How to write a business dinner invitation

Updated March 23, 2017

Every business dinner should be taken seriously, whether it is a small one-on-one meeting or a large gathering. The business dinner invitation should be elegant and polite yet professional and to the point. It should clearly identify the purpose of the meeting and also offer information about the time and place of the dinner. Be sure to plan the dinner at least two weeks in advance of the event to allow time for the invitations to be printed and delivered.

Personalise the dinner invitations to each individual invitee. By personalising the invites you are making the invitee feel valued (which creates positive feelings in advance of the business meeting) and reduce the chance that someone else will try to attend the business dinner in the invitee's stead.

Start off by thanking the invitee for something that recently occurred, such as a talk over the phone or great business advice that the invitee recently gave you.

Describe the purpose of the business dinner. Tell the guest exactly what will be discussed at the dinner, such as "to discuss the details of our upcoming merger" or "to throw around ideas for our new advertising campaign."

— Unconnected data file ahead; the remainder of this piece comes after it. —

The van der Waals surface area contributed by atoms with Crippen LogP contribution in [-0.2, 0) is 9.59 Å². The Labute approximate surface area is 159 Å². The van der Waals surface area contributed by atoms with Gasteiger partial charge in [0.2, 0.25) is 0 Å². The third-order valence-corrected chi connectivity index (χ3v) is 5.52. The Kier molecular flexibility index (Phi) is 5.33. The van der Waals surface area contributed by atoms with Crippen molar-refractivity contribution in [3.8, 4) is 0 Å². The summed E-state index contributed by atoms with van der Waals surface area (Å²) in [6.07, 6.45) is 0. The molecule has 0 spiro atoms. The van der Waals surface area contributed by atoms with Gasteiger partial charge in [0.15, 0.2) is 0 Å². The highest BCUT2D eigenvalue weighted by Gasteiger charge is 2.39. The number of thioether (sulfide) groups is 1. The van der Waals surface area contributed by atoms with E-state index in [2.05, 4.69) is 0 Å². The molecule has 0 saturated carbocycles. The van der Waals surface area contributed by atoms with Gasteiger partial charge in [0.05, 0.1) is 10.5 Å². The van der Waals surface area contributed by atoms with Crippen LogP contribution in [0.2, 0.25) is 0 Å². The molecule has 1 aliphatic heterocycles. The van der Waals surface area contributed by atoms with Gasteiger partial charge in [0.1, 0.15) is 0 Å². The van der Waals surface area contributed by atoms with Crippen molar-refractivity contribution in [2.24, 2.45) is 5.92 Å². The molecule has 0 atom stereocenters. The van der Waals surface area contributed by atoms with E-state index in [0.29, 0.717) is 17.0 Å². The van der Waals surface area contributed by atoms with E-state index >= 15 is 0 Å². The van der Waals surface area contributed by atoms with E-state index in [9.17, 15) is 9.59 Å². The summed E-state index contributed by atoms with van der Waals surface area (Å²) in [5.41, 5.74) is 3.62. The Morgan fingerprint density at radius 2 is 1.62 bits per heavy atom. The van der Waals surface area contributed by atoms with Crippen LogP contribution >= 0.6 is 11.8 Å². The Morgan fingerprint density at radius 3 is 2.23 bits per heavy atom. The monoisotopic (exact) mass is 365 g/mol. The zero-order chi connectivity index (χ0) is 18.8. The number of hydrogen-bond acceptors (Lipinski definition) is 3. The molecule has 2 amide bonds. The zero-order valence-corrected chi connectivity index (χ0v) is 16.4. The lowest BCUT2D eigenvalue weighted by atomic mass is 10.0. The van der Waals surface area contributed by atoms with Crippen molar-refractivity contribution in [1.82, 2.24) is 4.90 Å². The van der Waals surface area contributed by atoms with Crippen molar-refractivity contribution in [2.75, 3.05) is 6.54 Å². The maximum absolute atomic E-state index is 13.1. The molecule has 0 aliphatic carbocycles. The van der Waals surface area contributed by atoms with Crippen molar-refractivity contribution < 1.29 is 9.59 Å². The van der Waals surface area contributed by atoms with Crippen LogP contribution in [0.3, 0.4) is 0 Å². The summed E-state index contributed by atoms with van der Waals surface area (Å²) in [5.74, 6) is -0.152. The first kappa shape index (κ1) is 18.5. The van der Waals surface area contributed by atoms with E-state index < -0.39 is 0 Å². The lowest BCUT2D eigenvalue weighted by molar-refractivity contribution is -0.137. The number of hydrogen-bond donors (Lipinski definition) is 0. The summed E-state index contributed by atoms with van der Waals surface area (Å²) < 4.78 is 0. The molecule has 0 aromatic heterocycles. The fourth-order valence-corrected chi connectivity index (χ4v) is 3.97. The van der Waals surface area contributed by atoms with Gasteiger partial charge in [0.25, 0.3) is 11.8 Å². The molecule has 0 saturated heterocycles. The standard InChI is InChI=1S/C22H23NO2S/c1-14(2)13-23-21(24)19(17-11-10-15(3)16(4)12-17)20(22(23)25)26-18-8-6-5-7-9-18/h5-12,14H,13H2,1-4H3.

Identify any special and important people who will be present at the dinner. For example, if you are inviting a world renowned business author or dignitary to the business dinner to act as a consultant, or a top principal from another department at your firm will be in attendance to enlighten the business guests on important details about an upcoming deal, make that clear in your business dinner invitation. The lure of a rare, special guest will help bring in RSVPs more quickly.

Clearly state the time, date, and location of the business dinner. If the dinner meeting will be at a restaurant that you and your guests are not familiar with, add directions and the phone number to the restaurant at the bottom of the invitation.

Ask the guest to RSVP by a certain date and time. Write the phone number where the invitee can call to confirm his or her attendance or the address where the reply can be sent.

End the business invitation with the salutation "Regards" or with a hopeful phrase such as "Looking forward to seeing you in attendance." Sign the business invitation by hand.


Have the business invitations printed on white or ivory vellum paper for an extra touch of class. Add a reply card to the envelope to make it easier for the invitee to respond quickly. If your budget allows, have the business dinner invites hand-delivered by a courier or employee. You can also send the invitations overnight via FedEx to the guests.

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About the Author

Louise Balle has been writing Web articles since 2004, covering everything from business promotion to topics on beauty. Her work can be found on various websites. She has a small-business background and experience as a layout and graphics designer for Web and book projects.